Here’s an example of an email you could send:
To [insert landlord or letting agent’s name]
I am writing to you regarding the issue with [insert problem] at [insert address].
As explained in our tenancy agreement, you are responsible for ensuring that this problem is fixed.
Please respond as soon as possible and let me know when you will fix the problem.
If we cannot come to an agreement, I will be seeking advice from an independent body.
Getting your deposit back
Landlords aren’t always unreasonable! If it’s reached the end of your tenancy, the chances are that your landlord will charge you for any damage you have caused to the property outside of wear and tear - this is fair. You can read our blog; 5 things you need to know about tenancy deposits to find out why your landlord might deduct money from your deposit. It also explains how to check if your deposit is in a government-approved tenancy deposit scheme.
But what about normal wear and tear? Technically, it is up to your landlord to fix any issues arising from everyday use. Similarly, they can’t charge you for a professional clean at the end of your tenancy if the property hadn’t been professionally cleaned before you moved in!
At the end of your tenancy, your landlord must return your deposit within 10 days of you both agreeing on how much you’ll get back.
If you can’t come to an agreement, Citizens Advice is an independent organisation that gives free information and advice for legal, debt, consumer, and housing problems in the UK. They can offer a range of advice, from how to contact your local tenancy relations officer to how to get in touch with a councillor.
Citizens Advice can talk you through the process of alternative dispute resolution. In any case, they will ensure that you can complain about your letting agent or landlord to the appropriate organisation so they are held liable and will face prosecution if they are breaking the law.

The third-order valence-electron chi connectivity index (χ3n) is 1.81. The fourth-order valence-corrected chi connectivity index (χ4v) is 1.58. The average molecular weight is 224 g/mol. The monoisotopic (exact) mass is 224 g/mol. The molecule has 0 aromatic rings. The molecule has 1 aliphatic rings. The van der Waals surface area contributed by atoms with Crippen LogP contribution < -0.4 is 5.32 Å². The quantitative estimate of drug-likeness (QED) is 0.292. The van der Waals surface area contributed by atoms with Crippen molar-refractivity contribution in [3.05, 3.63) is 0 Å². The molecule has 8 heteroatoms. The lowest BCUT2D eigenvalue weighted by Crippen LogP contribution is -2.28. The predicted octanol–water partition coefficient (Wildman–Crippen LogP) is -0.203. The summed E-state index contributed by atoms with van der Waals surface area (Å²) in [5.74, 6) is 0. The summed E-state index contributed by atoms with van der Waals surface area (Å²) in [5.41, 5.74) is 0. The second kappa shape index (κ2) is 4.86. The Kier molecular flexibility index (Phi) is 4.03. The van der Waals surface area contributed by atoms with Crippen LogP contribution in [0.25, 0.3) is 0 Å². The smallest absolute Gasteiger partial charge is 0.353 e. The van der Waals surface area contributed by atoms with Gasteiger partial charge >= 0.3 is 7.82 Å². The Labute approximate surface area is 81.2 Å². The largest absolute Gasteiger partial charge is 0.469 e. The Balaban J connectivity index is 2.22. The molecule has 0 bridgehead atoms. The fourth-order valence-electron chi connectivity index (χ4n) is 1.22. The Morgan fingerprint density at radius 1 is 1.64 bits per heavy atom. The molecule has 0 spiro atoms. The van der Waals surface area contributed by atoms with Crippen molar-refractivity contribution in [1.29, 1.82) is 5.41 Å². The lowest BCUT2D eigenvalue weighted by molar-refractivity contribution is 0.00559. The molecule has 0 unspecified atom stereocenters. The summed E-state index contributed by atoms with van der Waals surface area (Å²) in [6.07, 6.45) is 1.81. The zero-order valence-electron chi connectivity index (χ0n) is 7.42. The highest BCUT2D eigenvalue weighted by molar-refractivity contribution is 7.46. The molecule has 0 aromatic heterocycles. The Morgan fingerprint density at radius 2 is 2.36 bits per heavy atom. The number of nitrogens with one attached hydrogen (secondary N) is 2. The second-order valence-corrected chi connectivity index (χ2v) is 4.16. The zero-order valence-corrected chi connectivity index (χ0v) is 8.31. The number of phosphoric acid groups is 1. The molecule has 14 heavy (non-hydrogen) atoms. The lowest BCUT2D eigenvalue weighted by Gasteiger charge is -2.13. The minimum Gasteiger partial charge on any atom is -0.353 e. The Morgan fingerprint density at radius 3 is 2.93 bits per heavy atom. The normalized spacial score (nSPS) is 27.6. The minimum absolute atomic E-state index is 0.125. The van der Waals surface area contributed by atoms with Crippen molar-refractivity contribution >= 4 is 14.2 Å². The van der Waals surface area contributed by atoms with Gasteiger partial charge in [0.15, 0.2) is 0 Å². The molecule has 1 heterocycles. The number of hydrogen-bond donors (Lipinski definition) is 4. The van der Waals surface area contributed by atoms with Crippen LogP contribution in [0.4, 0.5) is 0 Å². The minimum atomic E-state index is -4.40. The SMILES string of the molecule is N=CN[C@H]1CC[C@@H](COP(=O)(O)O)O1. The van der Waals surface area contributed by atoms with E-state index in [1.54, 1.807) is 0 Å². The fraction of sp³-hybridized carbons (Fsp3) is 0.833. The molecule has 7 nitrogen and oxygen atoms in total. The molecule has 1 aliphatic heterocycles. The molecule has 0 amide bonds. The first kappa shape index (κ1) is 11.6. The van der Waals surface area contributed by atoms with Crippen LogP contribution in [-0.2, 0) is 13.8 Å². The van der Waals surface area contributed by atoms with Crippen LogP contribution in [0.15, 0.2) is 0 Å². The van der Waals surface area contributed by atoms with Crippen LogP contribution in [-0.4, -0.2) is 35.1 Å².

What if my landlord or living situation is affecting my health? Since the start of the pandemic, according to the English Housing Survey 2019-2020, 22% of surveyed private rented adults said that their housing situation made them physically ill or sick. Similarly, this study highlights how 39% of surveyed renters feel “stressed and anxious” due to their housing situation.
If your landlord’s unreasonable behaviour is having an impact on your physical or mental wellbeing, make sure you seek help. You could contact the Environmental Health department of your local council if your property is unsafe to live in, as this government body enforces the health code and living standards in your area. It’s also worth getting a note from your doctor if you can, as you might need this evidence.
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What happens next?
It’s easy to feel disheartened if you’ve tried several ways of holding your letting agent or landlord to account, and nothing has changed. So, what are your options if your landlord or letting agent ignores you, takes a long time to respond, or refuses to accept responsibility for the issue? You could consider resolving the matter in other ways.
According to Citizens Advice, if your letting agent is unfairly withholding your deposit, taking them to court could reunite you with your cash.
Legal action does come with costs, though, so it’s not an option to take lightly. If it all seems a bit daunting, talk to an adviser from Citizens Advice, as they could guide you through the process and let you know if you could recover some of the legal costs.
Navigating the world of renting may feel like a mammoth task. But don’t worry, we have plenty of information to help get you up to speed.
If you’re dealing with a landlord who turns up to your home unannounced, we have answered the question 'Can a landlord enter without permission UK' on our blog, where you can find out your rights.
To ensure that you get your full deposit back at the end of your tenancy, see our ‘End of tenancy cleaning tips: a checklist to a spotless home’.
Are you being threatened with eviction? See the protocols your landlord must follow from our ‘Landlord eviction notice: a guide’.